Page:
Then Doran and Boot go way into straw-man territory, saying the United States would be making a “historic error” if it assisted “an Iranian-orchestrated ethnic-cleansing campaign” carried out by ruthless Revolutionary Guards. Of course, the Obama administration isn't talking about doing anything of the sort. We weren't flies on the wall when Deputy Secretary of State William Burns talked earlier this week with the Iranian foreign minister about Iraq, but it is a safe bet that a theme of U.S. remarks was the need for greater cross-community inclusiveness in Iraq and the need not to stoke the fire of the sectarian civil war.

Besides dealing with straw men, Doran and Boot here exhibit another habit of the banner-wavers—which comes up a lot in discussion of the nuclear issue—which is to assume that Iran will do the worst, most destructive thing it is capable of doing regardless of whether doing so would be in Iran's own interests. What advantage could Tehran possibly see in propping up an increasingly beleaguered and unpopular Nouri al-Maliki with rampaging Revolutionary Guards? What Iranian interest would that serve?

This gets to one of the things that Doran and Boot do not address, which is what fundamental Iranian interests are in Iraq, including everything those interests involve in terms of stability and material costs to Iran. Even if Iran had so much influence with Maliki that he could be said to be in Tehran's pocket, what would Iran do with such influence? Here is displayed another habit of the banner-wavers, which is just to assume that any Iranian influence is bad, without stopping to examine the Iranian interests being served and whether they are consistent with, in conflict with, or irrelevant to U.S. interests.

The other major thing that Doran and Boot do not do is to mention what militant U.S. policies have had to do with Iranian behavior they don't like. In the course of loosely slinging as much mud on the Iranians as they can, they state that Iran's Revolutionary Guard Corps “has been responsible for attacks against U.S. targets stretching back more than 30 years.” They do not offer any specifics. The only ones that come to mind involve a U.S. military intervention in Lebanon, U.S. support for Saddam Hussein's Iraq in the Iran-Iraq War, a U.S. troop presence in eastern Saudi Arabia, and the eight-year-long U.S. military occupation in Iraq.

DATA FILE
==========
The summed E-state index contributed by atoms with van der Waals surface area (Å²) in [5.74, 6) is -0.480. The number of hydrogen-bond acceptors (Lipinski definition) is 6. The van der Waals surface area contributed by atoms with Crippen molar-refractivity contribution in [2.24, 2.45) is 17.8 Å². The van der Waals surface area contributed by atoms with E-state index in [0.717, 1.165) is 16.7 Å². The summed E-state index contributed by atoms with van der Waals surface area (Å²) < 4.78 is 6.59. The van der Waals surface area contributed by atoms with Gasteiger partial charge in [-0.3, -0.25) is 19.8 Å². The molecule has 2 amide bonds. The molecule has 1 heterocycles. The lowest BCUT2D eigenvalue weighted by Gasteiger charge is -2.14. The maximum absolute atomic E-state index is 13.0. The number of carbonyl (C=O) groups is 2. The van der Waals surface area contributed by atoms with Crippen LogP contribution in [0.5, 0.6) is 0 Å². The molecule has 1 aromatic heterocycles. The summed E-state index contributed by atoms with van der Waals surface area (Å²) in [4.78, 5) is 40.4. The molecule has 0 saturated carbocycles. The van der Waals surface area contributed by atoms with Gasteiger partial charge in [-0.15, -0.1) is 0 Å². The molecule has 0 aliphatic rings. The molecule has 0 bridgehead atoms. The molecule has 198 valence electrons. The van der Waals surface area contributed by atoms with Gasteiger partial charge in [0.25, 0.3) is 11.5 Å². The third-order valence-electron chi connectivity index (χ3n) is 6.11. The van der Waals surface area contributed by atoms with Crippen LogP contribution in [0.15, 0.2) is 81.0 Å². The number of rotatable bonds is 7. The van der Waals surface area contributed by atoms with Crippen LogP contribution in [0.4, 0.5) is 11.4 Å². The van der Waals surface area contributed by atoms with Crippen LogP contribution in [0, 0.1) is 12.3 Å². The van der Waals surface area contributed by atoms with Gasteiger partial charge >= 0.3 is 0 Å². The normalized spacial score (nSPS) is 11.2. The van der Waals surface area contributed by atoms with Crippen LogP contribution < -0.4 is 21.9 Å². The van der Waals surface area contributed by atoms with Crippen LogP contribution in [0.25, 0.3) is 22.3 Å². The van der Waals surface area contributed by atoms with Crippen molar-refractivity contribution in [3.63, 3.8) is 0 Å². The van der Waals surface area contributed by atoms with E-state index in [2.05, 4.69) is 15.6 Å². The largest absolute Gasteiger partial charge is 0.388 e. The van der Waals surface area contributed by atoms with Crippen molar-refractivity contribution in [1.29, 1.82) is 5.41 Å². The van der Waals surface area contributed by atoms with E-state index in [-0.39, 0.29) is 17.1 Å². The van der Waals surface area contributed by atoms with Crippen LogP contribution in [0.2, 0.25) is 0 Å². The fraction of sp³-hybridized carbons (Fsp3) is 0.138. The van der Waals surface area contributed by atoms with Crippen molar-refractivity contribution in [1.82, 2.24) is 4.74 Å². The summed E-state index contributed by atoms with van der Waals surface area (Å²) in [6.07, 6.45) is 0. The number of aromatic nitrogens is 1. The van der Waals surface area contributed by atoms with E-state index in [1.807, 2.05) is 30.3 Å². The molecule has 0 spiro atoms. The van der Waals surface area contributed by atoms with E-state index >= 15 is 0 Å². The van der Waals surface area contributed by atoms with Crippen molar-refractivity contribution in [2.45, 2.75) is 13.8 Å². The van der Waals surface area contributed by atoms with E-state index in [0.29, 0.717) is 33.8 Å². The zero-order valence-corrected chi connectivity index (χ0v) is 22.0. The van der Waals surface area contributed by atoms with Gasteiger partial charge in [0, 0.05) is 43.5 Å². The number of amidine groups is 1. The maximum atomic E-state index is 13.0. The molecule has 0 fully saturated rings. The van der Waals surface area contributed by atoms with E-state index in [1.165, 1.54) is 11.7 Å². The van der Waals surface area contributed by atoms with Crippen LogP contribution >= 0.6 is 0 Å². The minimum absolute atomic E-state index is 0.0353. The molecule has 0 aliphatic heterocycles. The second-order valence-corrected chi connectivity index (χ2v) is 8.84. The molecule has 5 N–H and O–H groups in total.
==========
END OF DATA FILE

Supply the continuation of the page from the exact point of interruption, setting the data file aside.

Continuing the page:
Doran and Boot write that instead of having anything to do with the Iranians, we should develop a coalition of those “traditional allies” to prosecute a conflict on the “vast battlefield” that embraces Iraq and Syria. This sounds just like the talk of a coalition of “moderates” we heard during the George W. Bush administration. As then, the talk is apparently oblivious to ethnic, sectarian, and geographic realities. Doran and Boot suggest that clever covert work against “Iranian networks” would be enough to “pull the Iraqi government out of Iran's orbit.”

This sort of thinking represents not only a missed opportunity to make U.S. diplomacy more effective but also a recipe for further inflaming that vast battlefield.

TopicsIran Iraq RegionsMiddle East

Focusing on Little Bad Guys and Missing Big Pictures

Paul Pillar

It always has been difficult to discern any logic behind the endless recriminations about the fatal incident in Benghazi, Libya in September 2012 in which four Americans were killed—or rather about how the Obama administration is said to have described the incident at the time. A notion somehow appears to be involved that the president supposedly had been saying that international terrorism had been licked and didn't want to admit that the incident in Libya demonstrated that this was not so. But Mr. Obama never had said that terrorism was licked. In fact, he had been saying a lot about it being a threat and had been shooting missiles from drones at a rate that did not suggest otherwise. And losing four Americans at an overseas mission is a bad thing to happen on any president's watch regardless of whether the label of terrorism is applied or not.

Now the FBI, assisted by U.S. military commandos, has apprehended Ahmed Abu Khattala, who is accused of leading the fatal attack on the facility in Benghazi. So both the purveyors and the targets of the recriminations have occasion to make rhetorical adjustments. Supporters of the administration can say, “All right, if you want to focus on terrorists responsible for the incident you've been making such a big deal about, we got the main culprit.” Opponents of the administration can say that it should not have taken two years to get him. Mostly the opponents are falling into old habits in searching for ways to criticize Obama, by saying Abu Khattala should be taken to Guantanamo and kept out of the civilian criminal court system. That familiar posture, based on a chest-thumping desire to proclaim that we are at “war,” ignores how much Guantanamo has become a liability rather than an asset and how much more successful the regular criminal courts have been in meting out punishment to terrorists than have been the military tribunals, where the only two convictions of Guantanamo detainees who have been tried have been vacated on appeal.